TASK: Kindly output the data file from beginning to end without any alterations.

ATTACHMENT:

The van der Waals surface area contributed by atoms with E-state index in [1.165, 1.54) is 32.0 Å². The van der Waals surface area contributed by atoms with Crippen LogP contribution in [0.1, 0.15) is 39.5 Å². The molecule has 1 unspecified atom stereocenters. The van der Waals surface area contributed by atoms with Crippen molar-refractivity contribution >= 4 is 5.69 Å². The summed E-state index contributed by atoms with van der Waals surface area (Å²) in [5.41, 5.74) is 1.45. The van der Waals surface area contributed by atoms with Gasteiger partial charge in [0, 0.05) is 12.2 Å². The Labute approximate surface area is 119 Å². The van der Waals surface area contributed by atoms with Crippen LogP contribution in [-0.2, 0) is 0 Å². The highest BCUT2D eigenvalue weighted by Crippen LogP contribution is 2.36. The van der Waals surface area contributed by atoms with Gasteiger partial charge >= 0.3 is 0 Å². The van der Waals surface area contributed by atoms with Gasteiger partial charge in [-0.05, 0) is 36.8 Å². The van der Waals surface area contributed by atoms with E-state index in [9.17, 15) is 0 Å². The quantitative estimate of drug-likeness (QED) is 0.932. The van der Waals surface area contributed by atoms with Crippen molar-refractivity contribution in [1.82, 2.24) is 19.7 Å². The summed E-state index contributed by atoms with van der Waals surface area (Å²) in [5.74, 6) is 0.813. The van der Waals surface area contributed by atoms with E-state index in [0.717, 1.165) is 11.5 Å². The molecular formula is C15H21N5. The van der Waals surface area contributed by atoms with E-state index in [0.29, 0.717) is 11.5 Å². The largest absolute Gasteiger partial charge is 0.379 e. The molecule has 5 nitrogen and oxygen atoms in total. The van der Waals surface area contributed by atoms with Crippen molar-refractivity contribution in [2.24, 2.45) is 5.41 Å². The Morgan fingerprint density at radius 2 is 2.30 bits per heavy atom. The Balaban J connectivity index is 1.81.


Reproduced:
The van der Waals surface area contributed by atoms with E-state index in [1.165, 1.54) is 32.0 Å². The van der Waals surface area contributed by atoms with Crippen LogP contribution in [0.1, 0.15) is 39.5 Å². The molecule has 1 unspecified atom stereocenters. The van der Waals surface area contributed by atoms with Crippen molar-refractivity contribution >= 4 is 5.69 Å². The summed E-state index contributed by atoms with van der Waals surface area (Å²) in [5.41, 5.74) is 1.45. The van der Waals surface area contributed by atoms with Gasteiger partial charge in [0, 0.05) is 12.2 Å². The Labute approximate surface area is 119 Å². The van der Waals surface area contributed by atoms with Crippen LogP contribution in [-0.2, 0) is 0 Å². The highest BCUT2D eigenvalue weighted by Crippen LogP contribution is 2.36. The van der Waals surface area contributed by atoms with Gasteiger partial charge >= 0.3 is 0 Å². The van der Waals surface area contributed by atoms with Gasteiger partial charge in [-0.05, 0) is 36.8 Å². The van der Waals surface area contributed by atoms with E-state index in [9.17, 15) is 0 Å². The quantitative estimate of drug-likeness (QED) is 0.932. The van der Waals surface area contributed by atoms with Crippen molar-refractivity contribution in [1.82, 2.24) is 19.7 Å². The summed E-state index contributed by atoms with van der Waals surface area (Å²) in [5.74, 6) is 0.813. The van der Waals surface area contributed by atoms with E-state index in [0.717, 1.165) is 11.5 Å². The molecular formula is C15H21N5. The van der Waals surface area contributed by atoms with E-state index in [0.29, 0.717) is 11.5 Å². The largest absolute Gasteiger partial charge is 0.379 e. The molecule has 5 nitrogen and oxygen atoms in total. The van der Waals surface area contributed by atoms with Crippen molar-refractivity contribution in [2.24, 2.45) is 5.41 Å². The Morgan fingerprint density at radius 2 is 2.30 bits per heavy atom. The Balaban J connectivity index is 1.81.